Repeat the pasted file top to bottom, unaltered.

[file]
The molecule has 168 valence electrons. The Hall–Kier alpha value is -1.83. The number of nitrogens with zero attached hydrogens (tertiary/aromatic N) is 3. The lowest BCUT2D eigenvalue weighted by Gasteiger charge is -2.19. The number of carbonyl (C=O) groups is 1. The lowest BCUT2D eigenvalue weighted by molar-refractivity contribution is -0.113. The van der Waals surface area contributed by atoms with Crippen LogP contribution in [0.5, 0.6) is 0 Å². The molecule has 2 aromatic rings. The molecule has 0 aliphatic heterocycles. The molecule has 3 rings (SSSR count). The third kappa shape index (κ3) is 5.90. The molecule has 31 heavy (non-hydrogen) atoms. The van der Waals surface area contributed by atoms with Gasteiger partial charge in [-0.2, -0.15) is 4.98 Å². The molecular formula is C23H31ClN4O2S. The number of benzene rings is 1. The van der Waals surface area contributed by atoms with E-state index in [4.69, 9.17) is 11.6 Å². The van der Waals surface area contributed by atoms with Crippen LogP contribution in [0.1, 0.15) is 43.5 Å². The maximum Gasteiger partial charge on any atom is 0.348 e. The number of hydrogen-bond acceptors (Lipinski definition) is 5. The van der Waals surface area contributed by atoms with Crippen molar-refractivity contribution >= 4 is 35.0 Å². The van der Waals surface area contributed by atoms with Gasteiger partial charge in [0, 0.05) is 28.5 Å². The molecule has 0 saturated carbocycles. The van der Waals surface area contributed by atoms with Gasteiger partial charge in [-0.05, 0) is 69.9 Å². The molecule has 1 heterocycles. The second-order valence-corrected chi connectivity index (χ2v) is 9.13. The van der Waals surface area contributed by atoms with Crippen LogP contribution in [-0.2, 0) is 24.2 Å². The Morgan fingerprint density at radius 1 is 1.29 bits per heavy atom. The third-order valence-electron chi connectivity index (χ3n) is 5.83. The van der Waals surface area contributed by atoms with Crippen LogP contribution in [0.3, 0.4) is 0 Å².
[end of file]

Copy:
The molecule has 168 valence electrons. The Hall–Kier alpha value is -1.83. The number of nitrogens with zero attached hydrogens (tertiary/aromatic N) is 3. The lowest BCUT2D eigenvalue weighted by Gasteiger charge is -2.19. The number of carbonyl (C=O) groups is 1. The lowest BCUT2D eigenvalue weighted by molar-refractivity contribution is -0.113. The van der Waals surface area contributed by atoms with Crippen LogP contribution in [0.5, 0.6) is 0 Å². The molecule has 2 aromatic rings. The molecule has 0 aliphatic heterocycles. The molecule has 3 rings (SSSR count). The third kappa shape index (κ3) is 5.90. The molecule has 31 heavy (non-hydrogen) atoms. The van der Waals surface area contributed by atoms with Gasteiger partial charge in [-0.2, -0.15) is 4.98 Å². The molecular formula is C23H31ClN4O2S. The number of benzene rings is 1. The van der Waals surface area contributed by atoms with E-state index in [4.69, 9.17) is 11.6 Å². The van der Waals surface area contributed by atoms with Crippen LogP contribution in [0.1, 0.15) is 43.5 Å². The maximum Gasteiger partial charge on any atom is 0.348 e. The number of hydrogen-bond acceptors (Lipinski definition) is 5. The van der Waals surface area contributed by atoms with Crippen molar-refractivity contribution >= 4 is 35.0 Å². The van der Waals surface area contributed by atoms with Gasteiger partial charge in [0, 0.05) is 28.5 Å². The molecule has 0 saturated carbocycles. The van der Waals surface area contributed by atoms with Gasteiger partial charge in [-0.05, 0) is 69.9 Å². The molecule has 1 heterocycles. The second-order valence-corrected chi connectivity index (χ2v) is 9.13. The van der Waals surface area contributed by atoms with Crippen LogP contribution in [-0.2, 0) is 24.2 Å². The Morgan fingerprint density at radius 1 is 1.29 bits per heavy atom. The third-order valence-electron chi connectivity index (χ3n) is 5.83. The van der Waals surface area contributed by atoms with Crippen LogP contribution in [0.3, 0.4) is 0 Å².